“It’s a collection of every book Barefoot has ever published. I started the business 20 years ago. We’ve published between 500 and 600 books since 1992,’’ Traversy said, “and when we moved to our Concord home 10 years ago, I really wanted to put them on display.’’
Of course, while setting up a private library as sophisticated as those on the tours may inspire some visitors, it may seem a little bit anachronistic to others. Surely with the rising popularity of e-books, even the most avid readers are starting to need less rather than more space for hard-copy volumes?
Wendy Arundel, a certified professional organizer and president of a Wellesley-based consulting company, the Mudroom, says she has occasionally been asked to help a client organize a private reading room, but more often is called in to assist in paring down their collections.
“That’s when we face our sentimental demons,’’ Arundel said. “In addition to our own favorite books, we often hang onto our children’s favorites, and in some cases our parents’ and grandparents’ favorites. I highly recommend e-books to voracious readers, but, at the end of the day, I totally empathize with those who need to feel the pages turn.’’
Putnam and Bedau definitely number themselves among those who have no use for e-readers; being surrounded by books is quite simply a core part of their identity. Both Putnam and Bedau are published authors in their academic disciplines, and they even collaborated on a book: “In Spite of Innocence: Erroneous Convictions in Capital Cases.’’
“Our library includes books that belonged to my father, my grandfather. Their names are in them,’’ Putnam said. “We’re not great archivists or collectors of valuable books; the books in our collection are all ones we’ve used or loved.’’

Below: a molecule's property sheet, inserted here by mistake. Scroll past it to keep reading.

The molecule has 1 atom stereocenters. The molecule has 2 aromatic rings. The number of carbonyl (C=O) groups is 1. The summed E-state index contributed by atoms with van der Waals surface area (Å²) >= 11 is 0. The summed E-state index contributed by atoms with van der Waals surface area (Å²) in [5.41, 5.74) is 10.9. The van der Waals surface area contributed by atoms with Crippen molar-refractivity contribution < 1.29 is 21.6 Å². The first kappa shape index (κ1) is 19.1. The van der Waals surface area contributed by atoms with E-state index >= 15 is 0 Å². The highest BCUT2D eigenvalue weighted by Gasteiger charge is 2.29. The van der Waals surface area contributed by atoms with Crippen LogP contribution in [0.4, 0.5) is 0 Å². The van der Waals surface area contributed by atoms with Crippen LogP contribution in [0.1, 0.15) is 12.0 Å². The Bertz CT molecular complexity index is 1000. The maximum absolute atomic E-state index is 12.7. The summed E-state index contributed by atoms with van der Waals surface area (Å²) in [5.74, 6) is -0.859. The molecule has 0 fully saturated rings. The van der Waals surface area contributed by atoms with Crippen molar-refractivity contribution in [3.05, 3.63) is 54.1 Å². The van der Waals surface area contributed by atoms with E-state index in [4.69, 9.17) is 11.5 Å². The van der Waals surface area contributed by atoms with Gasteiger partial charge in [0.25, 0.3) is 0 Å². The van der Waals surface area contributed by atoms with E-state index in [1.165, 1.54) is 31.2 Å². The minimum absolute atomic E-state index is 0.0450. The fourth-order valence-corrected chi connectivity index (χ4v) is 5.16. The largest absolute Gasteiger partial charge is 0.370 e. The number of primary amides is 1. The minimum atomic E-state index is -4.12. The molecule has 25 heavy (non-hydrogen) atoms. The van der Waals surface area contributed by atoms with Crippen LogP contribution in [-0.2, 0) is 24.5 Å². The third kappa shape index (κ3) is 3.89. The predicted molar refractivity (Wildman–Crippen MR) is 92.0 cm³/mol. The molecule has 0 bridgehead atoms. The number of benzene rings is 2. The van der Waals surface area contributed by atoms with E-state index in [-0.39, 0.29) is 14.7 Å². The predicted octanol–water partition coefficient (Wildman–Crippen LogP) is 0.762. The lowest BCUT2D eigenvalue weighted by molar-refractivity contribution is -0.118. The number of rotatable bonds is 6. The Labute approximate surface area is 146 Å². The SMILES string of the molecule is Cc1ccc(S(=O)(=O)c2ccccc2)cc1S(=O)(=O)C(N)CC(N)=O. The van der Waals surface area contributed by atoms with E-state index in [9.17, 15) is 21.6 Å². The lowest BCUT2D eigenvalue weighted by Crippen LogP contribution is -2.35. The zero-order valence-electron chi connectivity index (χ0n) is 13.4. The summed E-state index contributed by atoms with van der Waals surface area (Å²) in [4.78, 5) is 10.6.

For Bedau, this passion for the physical presence of books goes back to his childhood and the home his father built in San Francisco almost 80 years ago.
“Within that house, my father designed a library,’’ he said. “It wasn’t like the one we have now. It was just a small room with shelves, chairs, and a table. My father wasn’t a scholar; he had to quit school early to support his widowed mother. But that was when I first absorbed the sense of coziness that comes from having a room lined with books.’’
As is typical of house-tour fund-raisers, the organizing committee is reluctant to give too many specific details about what will be included on the tour; they want to leave some surprises for ticket purchasers to discover on the day of the event.
However, committee members promise that a highlight will be the opportunity to talk with some local authors about the books they’ve written and the books that they love.
Tickets can be purchased in advance for $25 at Concord’s main library, 129 Main St., or the Fowler Branch at 1322 Main St. in West Concord, as well as by mail with a check made out to the Friends of the Concord Free Public Library and sent to PO Box 644, Concord, MA 01742.
They will also be available for $30 at both library branches on the day of the tour.
For information about the Oct. 1 benefit event, go to www.concordprivatelibrariestour.org.